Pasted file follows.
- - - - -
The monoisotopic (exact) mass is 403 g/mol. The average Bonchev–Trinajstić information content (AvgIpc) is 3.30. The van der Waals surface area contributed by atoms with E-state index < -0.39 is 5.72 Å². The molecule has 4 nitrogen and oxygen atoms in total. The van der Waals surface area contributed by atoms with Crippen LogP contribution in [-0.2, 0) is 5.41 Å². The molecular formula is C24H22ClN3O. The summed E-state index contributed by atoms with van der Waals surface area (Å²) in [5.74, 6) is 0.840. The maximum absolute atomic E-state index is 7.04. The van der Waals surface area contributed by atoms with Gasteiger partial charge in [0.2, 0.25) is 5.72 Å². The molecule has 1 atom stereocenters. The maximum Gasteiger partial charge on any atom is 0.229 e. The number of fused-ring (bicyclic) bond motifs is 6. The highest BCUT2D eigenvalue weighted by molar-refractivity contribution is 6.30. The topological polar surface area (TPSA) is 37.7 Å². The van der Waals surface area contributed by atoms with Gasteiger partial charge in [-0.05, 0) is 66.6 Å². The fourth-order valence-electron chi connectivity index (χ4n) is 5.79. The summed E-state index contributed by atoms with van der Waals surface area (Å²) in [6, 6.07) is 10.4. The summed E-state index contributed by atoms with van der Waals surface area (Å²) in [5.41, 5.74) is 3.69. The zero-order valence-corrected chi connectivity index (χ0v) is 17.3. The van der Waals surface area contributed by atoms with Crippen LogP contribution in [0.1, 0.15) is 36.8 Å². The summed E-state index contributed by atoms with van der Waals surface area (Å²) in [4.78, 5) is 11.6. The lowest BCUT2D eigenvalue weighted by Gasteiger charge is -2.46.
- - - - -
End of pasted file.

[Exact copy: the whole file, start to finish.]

The monoisotopic (exact) mass is 403 g/mol. The average Bonchev–Trinajstić information content (AvgIpc) is 3.30. The van der Waals surface area contributed by atoms with E-state index < -0.39 is 5.72 Å². The molecule has 4 nitrogen and oxygen atoms in total. The van der Waals surface area contributed by atoms with Crippen LogP contribution in [-0.2, 0) is 5.41 Å². The molecular formula is C24H22ClN3O. The summed E-state index contributed by atoms with van der Waals surface area (Å²) in [5.74, 6) is 0.840. The maximum absolute atomic E-state index is 7.04. The van der Waals surface area contributed by atoms with Gasteiger partial charge in [0.2, 0.25) is 5.72 Å². The molecule has 1 atom stereocenters. The maximum Gasteiger partial charge on any atom is 0.229 e. The number of fused-ring (bicyclic) bond motifs is 6. The highest BCUT2D eigenvalue weighted by molar-refractivity contribution is 6.30. The topological polar surface area (TPSA) is 37.7 Å². The van der Waals surface area contributed by atoms with Gasteiger partial charge in [-0.05, 0) is 66.6 Å². The fourth-order valence-electron chi connectivity index (χ4n) is 5.79. The summed E-state index contributed by atoms with van der Waals surface area (Å²) in [6, 6.07) is 10.4. The summed E-state index contributed by atoms with van der Waals surface area (Å²) in [5.41, 5.74) is 3.69. The zero-order valence-corrected chi connectivity index (χ0v) is 17.3. The van der Waals surface area contributed by atoms with Crippen LogP contribution in [0.1, 0.15) is 36.8 Å². The summed E-state index contributed by atoms with van der Waals surface area (Å²) in [4.78, 5) is 11.6. The lowest BCUT2D eigenvalue weighted by Gasteiger charge is -2.46.